Evolution and ecology of malaria mosquito survival and other life-history traits

A seminar by Dr Francesco Baldini, University of Glasgow

Mosquito survival is the most important parameter that influences vectorial capacity, nevertheless the ecological bases of its variation and evolution in field populations remain mostly unexplored, mainly because we lack methods to accurately measure mosquito age. Dr Baldini will present his work aiming at understanding how survival and other life-history traits might evolve in response to vector control measures, and a new method to determine the age structure of field populations. Finally, he will discuss how the endosymbiont Wolbachia can interact with the mosquito host and alter its life-history traits and ultimately disease transmission ability.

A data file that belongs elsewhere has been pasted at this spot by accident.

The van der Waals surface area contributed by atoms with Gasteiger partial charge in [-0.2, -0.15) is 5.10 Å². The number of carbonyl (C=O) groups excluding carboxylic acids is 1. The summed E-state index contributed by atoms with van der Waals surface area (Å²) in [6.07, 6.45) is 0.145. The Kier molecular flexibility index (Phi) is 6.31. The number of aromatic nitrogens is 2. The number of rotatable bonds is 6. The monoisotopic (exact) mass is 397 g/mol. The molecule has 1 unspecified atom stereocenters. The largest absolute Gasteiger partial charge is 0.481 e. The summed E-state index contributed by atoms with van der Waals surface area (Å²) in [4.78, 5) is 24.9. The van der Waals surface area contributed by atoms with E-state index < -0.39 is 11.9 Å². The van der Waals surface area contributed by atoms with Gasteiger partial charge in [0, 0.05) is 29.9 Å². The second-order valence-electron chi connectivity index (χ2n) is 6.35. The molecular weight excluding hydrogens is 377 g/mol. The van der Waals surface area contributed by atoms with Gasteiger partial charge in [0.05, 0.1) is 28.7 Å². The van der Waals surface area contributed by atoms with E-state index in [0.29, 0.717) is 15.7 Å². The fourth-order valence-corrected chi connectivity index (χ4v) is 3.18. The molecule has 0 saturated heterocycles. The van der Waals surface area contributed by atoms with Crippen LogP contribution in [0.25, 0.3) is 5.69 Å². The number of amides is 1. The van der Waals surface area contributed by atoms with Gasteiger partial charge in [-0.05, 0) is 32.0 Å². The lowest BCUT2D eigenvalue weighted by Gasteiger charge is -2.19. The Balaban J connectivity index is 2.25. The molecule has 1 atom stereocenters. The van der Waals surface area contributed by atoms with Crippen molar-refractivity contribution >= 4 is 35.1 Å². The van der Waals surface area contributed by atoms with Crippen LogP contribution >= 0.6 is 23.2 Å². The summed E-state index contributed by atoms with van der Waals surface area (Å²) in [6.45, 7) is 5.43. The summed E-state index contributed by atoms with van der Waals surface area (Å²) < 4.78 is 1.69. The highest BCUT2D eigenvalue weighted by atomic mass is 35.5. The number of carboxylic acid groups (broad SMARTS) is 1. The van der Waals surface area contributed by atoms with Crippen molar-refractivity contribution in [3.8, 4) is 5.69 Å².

Dr Baldini is a Research Fellow at the University of Glasgow. During his PhD in Medical Entomology in three international institutions (Harvard University, Perugia University, Imperial College London) he has investigated key molecular factors that contribute to malaria mosquito reproductive success. He also led the first identification of Wolbachia bacteria in Anopheles mosquitoes and determined the malaria mosquito reproductive microbiome. In October 2013 he joined the University of Glasgow where he is investigating the ecology and evolution of life-history trade-offs in Anopheles mosquitoes and their impact on Plasmodium parasite interactions and disease transmission. He is also interested in the development of novel mosquito surveillance tools.